The US Securities and Exchange Commission and the Commodity Futures Trading Commission today launched a joint-strike against Abra, a crypto investment platform that let its users trade tokens that represent stocks.
Abra, which also operates under the name Plutus Financial, must pay $300,000 in fines—split evenly between the SEC and the CFTC.
Abra also agreed to stop offering tokenized stocks, which were the products that made the California-based startup stand out within the crypto space. Now, Abra is back to being a plain ol’ crypto investment platform and wallet.
Those tokens Abra sold, though, weren’t actually backed by stocks; they just represented them. So why did the SEC and CFTC both offer cease-and-desist orders?
The SEC claimed that these tokenized stocks were “security-based swaps subject to US securities laws.” And the CFTC said that Abra “engaged in unlawful off-exchange swaps trading.”
So, tokenized or not, the same rules still apply. And for Abra to offer those services legitimately, it should have serviced only “eligible contract participants.” According to the SEC’s order, this means either non-US residents or US residents who meet certain conditions, such as individuals who have “at least $5 million and often $10 million invested on a discretionary basis.”
But Abra “took no steps” to ensure only its customers were eligible investors, according to the SEC. And, in fact, specifically sought out retail clients for its products, the complaint alleged.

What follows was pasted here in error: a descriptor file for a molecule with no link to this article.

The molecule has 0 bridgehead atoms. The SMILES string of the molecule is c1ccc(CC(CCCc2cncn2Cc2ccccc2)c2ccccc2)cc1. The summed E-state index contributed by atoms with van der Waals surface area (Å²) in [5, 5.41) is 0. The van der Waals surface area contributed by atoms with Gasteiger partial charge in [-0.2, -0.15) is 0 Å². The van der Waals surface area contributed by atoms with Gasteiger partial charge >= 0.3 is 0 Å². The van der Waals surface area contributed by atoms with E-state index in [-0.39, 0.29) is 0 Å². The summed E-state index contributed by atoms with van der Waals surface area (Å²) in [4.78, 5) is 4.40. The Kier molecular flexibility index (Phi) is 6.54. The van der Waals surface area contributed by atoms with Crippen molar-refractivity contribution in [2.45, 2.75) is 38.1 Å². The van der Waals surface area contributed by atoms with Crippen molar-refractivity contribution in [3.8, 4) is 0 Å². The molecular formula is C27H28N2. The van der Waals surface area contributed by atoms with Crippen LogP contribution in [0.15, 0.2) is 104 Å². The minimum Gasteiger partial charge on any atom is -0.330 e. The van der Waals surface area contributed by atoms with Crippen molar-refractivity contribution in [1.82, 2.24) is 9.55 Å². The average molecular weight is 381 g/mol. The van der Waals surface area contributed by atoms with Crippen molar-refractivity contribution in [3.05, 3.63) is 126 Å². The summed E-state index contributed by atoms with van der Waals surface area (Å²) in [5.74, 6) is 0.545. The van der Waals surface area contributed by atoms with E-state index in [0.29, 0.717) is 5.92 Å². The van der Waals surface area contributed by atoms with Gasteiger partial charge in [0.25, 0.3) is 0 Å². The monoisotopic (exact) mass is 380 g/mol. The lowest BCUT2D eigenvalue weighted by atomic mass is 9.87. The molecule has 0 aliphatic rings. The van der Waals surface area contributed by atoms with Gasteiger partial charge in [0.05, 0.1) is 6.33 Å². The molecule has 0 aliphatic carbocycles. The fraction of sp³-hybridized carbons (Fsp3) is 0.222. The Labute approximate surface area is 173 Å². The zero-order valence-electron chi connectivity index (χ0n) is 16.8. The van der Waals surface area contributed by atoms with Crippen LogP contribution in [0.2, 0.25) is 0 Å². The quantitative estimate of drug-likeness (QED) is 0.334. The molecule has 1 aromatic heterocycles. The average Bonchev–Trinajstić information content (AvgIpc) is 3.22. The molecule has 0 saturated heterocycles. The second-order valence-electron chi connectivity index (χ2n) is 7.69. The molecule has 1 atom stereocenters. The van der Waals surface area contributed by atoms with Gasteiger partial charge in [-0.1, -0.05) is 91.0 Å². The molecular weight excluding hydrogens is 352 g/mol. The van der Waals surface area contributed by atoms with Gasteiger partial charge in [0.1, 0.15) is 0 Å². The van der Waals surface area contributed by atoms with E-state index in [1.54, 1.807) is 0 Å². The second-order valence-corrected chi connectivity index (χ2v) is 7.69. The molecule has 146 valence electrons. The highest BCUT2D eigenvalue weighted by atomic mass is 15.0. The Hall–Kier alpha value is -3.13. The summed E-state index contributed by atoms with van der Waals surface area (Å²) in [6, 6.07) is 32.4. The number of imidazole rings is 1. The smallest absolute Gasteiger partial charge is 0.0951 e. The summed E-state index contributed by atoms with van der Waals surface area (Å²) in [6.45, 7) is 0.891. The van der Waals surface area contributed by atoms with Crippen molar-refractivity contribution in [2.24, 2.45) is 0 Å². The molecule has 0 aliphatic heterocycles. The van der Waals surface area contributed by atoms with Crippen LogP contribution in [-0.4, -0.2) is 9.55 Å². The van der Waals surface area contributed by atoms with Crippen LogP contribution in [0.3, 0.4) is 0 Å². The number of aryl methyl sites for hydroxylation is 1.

Abra: The history
Abra started offering price exposure to some foreign currencies at the end of 2017. In the spring of 2018, it let customers invest in cryptocurrencies. And in February 2019, it started offering tokenized versions of US stocks and ETFs.
After the CFTC and the SEC kicked up a fuss in early 2019, Abra stopped offering its crypto and foreign currency based wasps to US customers; it would offer those products to non-US investors instead through its Filipino company.
But the CFTC didn’t buy it.
Even though Abra’s company in the Philippines handled those swaps, Abra’s California office “played a significant role in the swaps,” said the CFTC. “Abra employees in California designed the swap contract, including setting the contract’s price and establishing the hedging mechanism.”
Abra also promoted those products on its websites, which were frequented by US customers. Nor did it take steps to ensure that it wasn’t offering its products to US customers, said the CFTC.
What next for DeFi?
The big question is: where does this leave decentralized finance?
me thinks the SEC & CFTC are starting to signal they don't like DeFi.
— Ma/ya Zehavi (@mayazi) July 13, 2020
“Note that the legal construct Abra used in these swap contracts is essentially the same as those underlying most DeFi products. Hence, they can potentially face the same exact charges,” tweeted Maya Zehavi, a founding board member of the Israeli Blockchain Industry Forum.
Katherine Wu, an venture capitalist at Notation Capital, tweeted: “The reality here now is that any crypto businesses that want onboard the next million non-crypto native users by touching fiat or traditional fintech products will have to navigate intense financial regulations/ requirements.”
One narrative within crypto today is that it is financial engineering on steroids- a statement that I partially agree with. But that also means businesses built around that narrative will fall under the same regulatory scrutiny as traditional financial institutions– https://t.co/fDj8dUnVch
— Katherine Wu (@katherineykwu) July 13, 2020
As is often the case with the US government’s crypto lawsuits, Abra agreed “without admitting or denying the findings.”